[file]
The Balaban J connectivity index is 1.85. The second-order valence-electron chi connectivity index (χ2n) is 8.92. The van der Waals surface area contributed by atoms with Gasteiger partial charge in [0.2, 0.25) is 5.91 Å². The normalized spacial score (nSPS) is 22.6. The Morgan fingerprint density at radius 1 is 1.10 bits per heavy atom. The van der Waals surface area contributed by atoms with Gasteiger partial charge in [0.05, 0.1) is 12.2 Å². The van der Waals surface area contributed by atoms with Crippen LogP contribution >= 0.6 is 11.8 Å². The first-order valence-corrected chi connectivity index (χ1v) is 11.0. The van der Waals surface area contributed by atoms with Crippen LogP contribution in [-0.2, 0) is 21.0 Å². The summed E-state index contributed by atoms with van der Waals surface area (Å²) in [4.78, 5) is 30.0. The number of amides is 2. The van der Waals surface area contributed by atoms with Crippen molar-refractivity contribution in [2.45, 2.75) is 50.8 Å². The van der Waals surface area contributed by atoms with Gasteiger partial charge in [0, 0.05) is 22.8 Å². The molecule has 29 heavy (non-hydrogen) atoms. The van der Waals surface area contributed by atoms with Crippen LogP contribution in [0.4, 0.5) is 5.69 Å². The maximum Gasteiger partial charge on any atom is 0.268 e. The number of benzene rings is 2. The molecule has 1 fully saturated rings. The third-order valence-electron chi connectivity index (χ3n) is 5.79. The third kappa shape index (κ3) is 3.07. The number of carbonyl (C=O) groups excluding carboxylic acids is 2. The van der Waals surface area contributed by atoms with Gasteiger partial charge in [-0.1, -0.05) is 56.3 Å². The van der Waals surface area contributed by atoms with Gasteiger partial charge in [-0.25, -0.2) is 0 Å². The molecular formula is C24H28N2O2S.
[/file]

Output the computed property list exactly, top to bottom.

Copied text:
The Balaban J connectivity index is 1.85. The second-order valence-electron chi connectivity index (χ2n) is 8.92. The van der Waals surface area contributed by atoms with Gasteiger partial charge in [0.2, 0.25) is 5.91 Å². The normalized spacial score (nSPS) is 22.6. The Morgan fingerprint density at radius 1 is 1.10 bits per heavy atom. The van der Waals surface area contributed by atoms with Gasteiger partial charge in [0.05, 0.1) is 12.2 Å². The van der Waals surface area contributed by atoms with Crippen LogP contribution >= 0.6 is 11.8 Å². The first-order valence-corrected chi connectivity index (χ1v) is 11.0. The van der Waals surface area contributed by atoms with Crippen LogP contribution in [-0.2, 0) is 21.0 Å². The summed E-state index contributed by atoms with van der Waals surface area (Å²) in [4.78, 5) is 30.0. The number of amides is 2. The van der Waals surface area contributed by atoms with Crippen molar-refractivity contribution in [2.45, 2.75) is 50.8 Å². The van der Waals surface area contributed by atoms with Gasteiger partial charge in [0, 0.05) is 22.8 Å². The molecule has 29 heavy (non-hydrogen) atoms. The van der Waals surface area contributed by atoms with Crippen LogP contribution in [0.4, 0.5) is 5.69 Å². The maximum Gasteiger partial charge on any atom is 0.268 e. The number of benzene rings is 2. The molecule has 1 fully saturated rings. The third-order valence-electron chi connectivity index (χ3n) is 5.79. The third kappa shape index (κ3) is 3.07. The number of carbonyl (C=O) groups excluding carboxylic acids is 2. The van der Waals surface area contributed by atoms with Gasteiger partial charge in [-0.1, -0.05) is 56.3 Å². The van der Waals surface area contributed by atoms with Gasteiger partial charge in [-0.25, -0.2) is 0 Å². The molecular formula is C24H28N2O2S.